There is no DNA test that can 100% determine a horse’s breed. But think about it, horse breeds have evolved over several thousand years. Some breeds are offshoots of others. The American Quarter Horse and American Paint Horse for example. So many of those horses interbreed leaving most of the difference just to color. If we look at where they originated from, it was rancher stock back in the days before registries.
Not too long ago in american history, ranchers turned loose their unwanted horses or let a good stallion out to cross with other wild horses, mustangs if you will, and then rounded them up when it was time to select saddle horses.
When the registries were formed in the United States, they selected and inspected individuals who fit the desired type for both color and conformation.
That is just one example of how a breed may have been formed but there are many others as we look at warmbloods, cross-breeds like the Azteca and even purebreds that are basically identical (like the Lusitano and Andalusian).
What a DNA test can do is determine the best match for our horse. Most of these tests produce the top 3 closest breed matches for your horse.
Where Can You Get Your Horse Tested for Breed?
Texas A&M University offers horse ancestry testing for $45 per sample. The submission form as well as a detailed article on the topic can be downloaded from there website here: Horse Genotyping and Breed Testing.
If you get your horse tested and are willing to share pictures and test results, we’d LOVE to use them in an upcoming post! Just email us or comment below and we’ll be in touch!
Horse Tests & Equine Coat Color Labs
Following is a list of labs that offer equine genetic testing including diseases and coat colors. Not all labs offer the same tests and many have pricing differences. There may be other labs that offer genetic services, if you know of one you don’t see mentioned here, leave us a comment!
This is my favorite. I’ve used them a lot in the past for several reasons. They tend to have the best pricing and have great service. I love that you can view all your genetic result history online. In fact I last used them in 2013 and I was able to log in today (02/02/2019) and view test results dating back to 2010.
That’s not to say that any of the other vendors below don’t offer similar login screens. I haven’t done any DNA testing and back in the day, UC Davis didn’t offer this. If they do now, let me know so I can update this article!! Here is what the Animal Genetics screen looks like when I login.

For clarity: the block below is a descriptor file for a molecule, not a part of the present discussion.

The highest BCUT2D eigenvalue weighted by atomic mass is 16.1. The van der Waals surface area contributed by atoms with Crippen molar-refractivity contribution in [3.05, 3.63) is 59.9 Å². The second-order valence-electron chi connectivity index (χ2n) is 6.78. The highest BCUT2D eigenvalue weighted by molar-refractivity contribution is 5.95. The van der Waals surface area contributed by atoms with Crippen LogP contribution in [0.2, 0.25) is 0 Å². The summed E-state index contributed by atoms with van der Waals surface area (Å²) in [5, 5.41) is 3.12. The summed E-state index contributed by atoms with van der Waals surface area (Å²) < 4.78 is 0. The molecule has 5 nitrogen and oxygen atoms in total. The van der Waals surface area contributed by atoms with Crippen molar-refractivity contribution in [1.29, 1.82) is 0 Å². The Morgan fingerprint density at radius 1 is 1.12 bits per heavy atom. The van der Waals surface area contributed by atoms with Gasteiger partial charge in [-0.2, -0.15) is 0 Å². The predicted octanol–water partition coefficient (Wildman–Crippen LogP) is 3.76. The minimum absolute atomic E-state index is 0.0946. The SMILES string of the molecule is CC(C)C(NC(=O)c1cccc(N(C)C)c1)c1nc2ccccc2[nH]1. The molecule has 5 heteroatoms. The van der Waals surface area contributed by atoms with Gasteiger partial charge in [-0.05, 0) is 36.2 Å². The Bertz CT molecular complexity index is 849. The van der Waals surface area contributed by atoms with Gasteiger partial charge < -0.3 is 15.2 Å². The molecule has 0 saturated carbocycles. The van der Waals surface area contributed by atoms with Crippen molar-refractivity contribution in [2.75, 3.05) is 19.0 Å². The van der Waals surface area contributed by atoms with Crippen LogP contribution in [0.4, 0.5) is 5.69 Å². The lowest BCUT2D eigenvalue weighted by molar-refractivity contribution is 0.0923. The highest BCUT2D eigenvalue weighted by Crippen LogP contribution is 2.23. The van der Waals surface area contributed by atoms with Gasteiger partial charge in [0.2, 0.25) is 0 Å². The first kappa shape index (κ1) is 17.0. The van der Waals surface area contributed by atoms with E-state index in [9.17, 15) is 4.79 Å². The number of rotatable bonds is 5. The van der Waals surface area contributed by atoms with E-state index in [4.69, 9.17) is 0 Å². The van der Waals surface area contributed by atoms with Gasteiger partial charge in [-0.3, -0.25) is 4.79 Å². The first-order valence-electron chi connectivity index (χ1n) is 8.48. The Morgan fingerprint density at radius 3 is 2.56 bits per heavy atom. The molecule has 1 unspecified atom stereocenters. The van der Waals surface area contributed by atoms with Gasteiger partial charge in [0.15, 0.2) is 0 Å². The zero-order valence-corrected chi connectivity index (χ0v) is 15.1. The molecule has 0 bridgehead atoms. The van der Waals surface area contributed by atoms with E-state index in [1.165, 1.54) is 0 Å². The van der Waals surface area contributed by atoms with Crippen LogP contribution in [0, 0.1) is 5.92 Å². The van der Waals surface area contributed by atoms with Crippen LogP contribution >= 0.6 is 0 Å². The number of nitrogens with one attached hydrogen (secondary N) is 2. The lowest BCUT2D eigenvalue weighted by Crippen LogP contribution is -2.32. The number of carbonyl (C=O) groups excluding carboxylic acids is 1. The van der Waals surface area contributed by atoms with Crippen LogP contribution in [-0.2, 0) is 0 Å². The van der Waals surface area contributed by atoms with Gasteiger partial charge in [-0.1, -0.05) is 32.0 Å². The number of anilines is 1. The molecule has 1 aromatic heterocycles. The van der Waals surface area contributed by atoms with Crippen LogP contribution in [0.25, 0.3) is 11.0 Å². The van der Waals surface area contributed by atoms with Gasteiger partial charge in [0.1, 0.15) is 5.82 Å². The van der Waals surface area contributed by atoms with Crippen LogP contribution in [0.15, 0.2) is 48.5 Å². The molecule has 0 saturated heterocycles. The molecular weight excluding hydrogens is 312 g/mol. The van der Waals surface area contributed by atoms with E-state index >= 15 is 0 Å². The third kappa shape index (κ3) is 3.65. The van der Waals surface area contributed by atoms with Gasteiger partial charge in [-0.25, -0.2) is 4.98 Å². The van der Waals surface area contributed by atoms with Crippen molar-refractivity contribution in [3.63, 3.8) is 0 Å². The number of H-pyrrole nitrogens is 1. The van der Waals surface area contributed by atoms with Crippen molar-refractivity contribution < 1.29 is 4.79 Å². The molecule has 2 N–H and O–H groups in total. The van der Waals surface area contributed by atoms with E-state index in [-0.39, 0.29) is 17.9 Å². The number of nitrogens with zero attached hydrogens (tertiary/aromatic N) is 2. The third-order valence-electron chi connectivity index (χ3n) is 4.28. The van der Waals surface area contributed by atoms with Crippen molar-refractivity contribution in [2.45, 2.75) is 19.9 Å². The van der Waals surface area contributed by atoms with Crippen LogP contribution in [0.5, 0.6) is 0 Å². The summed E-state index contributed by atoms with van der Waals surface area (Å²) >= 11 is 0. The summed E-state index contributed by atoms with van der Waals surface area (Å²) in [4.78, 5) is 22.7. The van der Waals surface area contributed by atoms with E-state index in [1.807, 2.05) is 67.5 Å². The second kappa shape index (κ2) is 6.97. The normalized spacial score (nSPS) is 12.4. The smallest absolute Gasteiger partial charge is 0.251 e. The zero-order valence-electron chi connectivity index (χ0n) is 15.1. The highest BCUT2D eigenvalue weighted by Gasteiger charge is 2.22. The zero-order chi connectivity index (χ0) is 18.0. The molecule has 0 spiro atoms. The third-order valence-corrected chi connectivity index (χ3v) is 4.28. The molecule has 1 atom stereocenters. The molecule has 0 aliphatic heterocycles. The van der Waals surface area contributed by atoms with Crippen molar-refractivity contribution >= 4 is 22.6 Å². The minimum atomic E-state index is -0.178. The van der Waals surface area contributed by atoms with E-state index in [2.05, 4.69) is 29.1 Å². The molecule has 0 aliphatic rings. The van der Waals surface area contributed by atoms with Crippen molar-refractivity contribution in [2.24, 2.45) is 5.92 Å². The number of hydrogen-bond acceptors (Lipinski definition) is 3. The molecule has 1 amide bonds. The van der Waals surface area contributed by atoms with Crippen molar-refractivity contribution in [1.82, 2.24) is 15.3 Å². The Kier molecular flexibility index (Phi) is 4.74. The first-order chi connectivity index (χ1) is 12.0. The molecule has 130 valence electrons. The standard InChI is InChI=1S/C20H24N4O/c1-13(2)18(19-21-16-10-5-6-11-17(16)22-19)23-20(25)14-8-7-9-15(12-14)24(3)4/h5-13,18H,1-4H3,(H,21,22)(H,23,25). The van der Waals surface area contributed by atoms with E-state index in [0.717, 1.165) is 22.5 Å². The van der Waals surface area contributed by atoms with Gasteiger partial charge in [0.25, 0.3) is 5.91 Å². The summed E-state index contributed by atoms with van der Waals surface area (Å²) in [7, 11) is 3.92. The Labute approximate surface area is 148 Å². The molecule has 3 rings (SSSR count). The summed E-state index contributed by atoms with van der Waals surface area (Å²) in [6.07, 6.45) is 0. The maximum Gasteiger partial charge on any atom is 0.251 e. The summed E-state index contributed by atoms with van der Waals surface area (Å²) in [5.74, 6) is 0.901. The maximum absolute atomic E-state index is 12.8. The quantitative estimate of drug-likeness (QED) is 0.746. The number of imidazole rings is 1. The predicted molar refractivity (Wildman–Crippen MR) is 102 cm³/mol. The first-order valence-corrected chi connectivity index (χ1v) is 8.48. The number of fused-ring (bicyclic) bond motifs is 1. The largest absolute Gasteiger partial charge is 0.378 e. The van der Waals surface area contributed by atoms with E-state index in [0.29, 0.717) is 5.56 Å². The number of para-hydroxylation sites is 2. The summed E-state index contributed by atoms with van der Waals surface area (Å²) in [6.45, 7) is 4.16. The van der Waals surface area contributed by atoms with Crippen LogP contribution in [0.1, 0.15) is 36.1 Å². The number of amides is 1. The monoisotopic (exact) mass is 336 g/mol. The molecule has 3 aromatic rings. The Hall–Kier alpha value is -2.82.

UC Davis used to be the standard in DNA testing, at least back in 2010 when I first became interested in it. They are still the vendor of choice used by the AQHA. I’ve run several tests through them over the years and never had any issues with their service or speed of service.
I logged onto the UC Davis site recently and found they have improved it to offer an online ordering system. That is a great addition! While I am not sure if their reports have changed any in recent years, here is one I had gotten back in the day. Particularly helpful is the way they break down the details of what each result means.
I’ve never used this company but did do some basic research that all seemed very positive. If I do decide to have my mare tested I’d be sure to give them a try and compare them with results from Animal Genetics. Their mini-panel test is a really good deal.
If you had the budget I’d honestly probably just run their $99 mini-panel to start. It offers so much cool stuff that you wouldn’t need to know much more for the average horse. This vendor is also listed on the APHA site so they must be doing something right!
Texas A&M is, I believe, the only lab offering Equine ancestry. They also offer coat color testing but, their prices are higher than the vendors above. I have never used their services but have friends that have who were happy with them and the reports they provide!
I hope this article has been able to give you some insight into genetic tests available for horses. If equine genetics are something that interests you, check out our other articles!
To view our other FREE printable forms and other topics in the record keeping category, visit the Record Keeping Archive page where you can find all kinds of horse forms.